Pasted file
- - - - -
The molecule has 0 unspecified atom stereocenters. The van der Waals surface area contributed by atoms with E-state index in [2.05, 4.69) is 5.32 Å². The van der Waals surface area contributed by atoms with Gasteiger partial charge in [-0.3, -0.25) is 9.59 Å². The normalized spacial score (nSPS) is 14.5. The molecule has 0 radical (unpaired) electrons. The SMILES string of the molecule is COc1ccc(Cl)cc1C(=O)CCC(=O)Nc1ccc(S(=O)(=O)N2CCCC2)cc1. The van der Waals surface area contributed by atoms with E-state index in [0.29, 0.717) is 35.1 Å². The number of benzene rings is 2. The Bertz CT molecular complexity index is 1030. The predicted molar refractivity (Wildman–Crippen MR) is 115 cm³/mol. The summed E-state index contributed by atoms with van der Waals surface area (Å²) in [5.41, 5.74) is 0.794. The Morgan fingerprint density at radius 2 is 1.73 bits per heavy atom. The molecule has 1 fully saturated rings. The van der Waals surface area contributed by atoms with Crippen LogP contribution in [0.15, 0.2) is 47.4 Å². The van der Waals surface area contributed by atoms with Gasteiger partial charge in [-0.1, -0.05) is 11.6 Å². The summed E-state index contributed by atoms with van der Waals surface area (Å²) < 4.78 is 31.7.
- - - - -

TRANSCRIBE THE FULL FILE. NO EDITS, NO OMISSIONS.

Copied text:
The molecule has 0 unspecified atom stereocenters. The van der Waals surface area contributed by atoms with E-state index in [2.05, 4.69) is 5.32 Å². The van der Waals surface area contributed by atoms with Gasteiger partial charge in [-0.3, -0.25) is 9.59 Å². The normalized spacial score (nSPS) is 14.5. The molecule has 0 radical (unpaired) electrons. The SMILES string of the molecule is COc1ccc(Cl)cc1C(=O)CCC(=O)Nc1ccc(S(=O)(=O)N2CCCC2)cc1. The van der Waals surface area contributed by atoms with E-state index in [0.29, 0.717) is 35.1 Å². The number of benzene rings is 2. The Bertz CT molecular complexity index is 1030. The predicted molar refractivity (Wildman–Crippen MR) is 115 cm³/mol. The summed E-state index contributed by atoms with van der Waals surface area (Å²) in [5.41, 5.74) is 0.794. The Morgan fingerprint density at radius 2 is 1.73 bits per heavy atom. The molecule has 1 fully saturated rings. The van der Waals surface area contributed by atoms with Crippen LogP contribution in [0.15, 0.2) is 47.4 Å². The van der Waals surface area contributed by atoms with Gasteiger partial charge in [-0.1, -0.05) is 11.6 Å². The summed E-state index contributed by atoms with van der Waals surface area (Å²) < 4.78 is 31.7.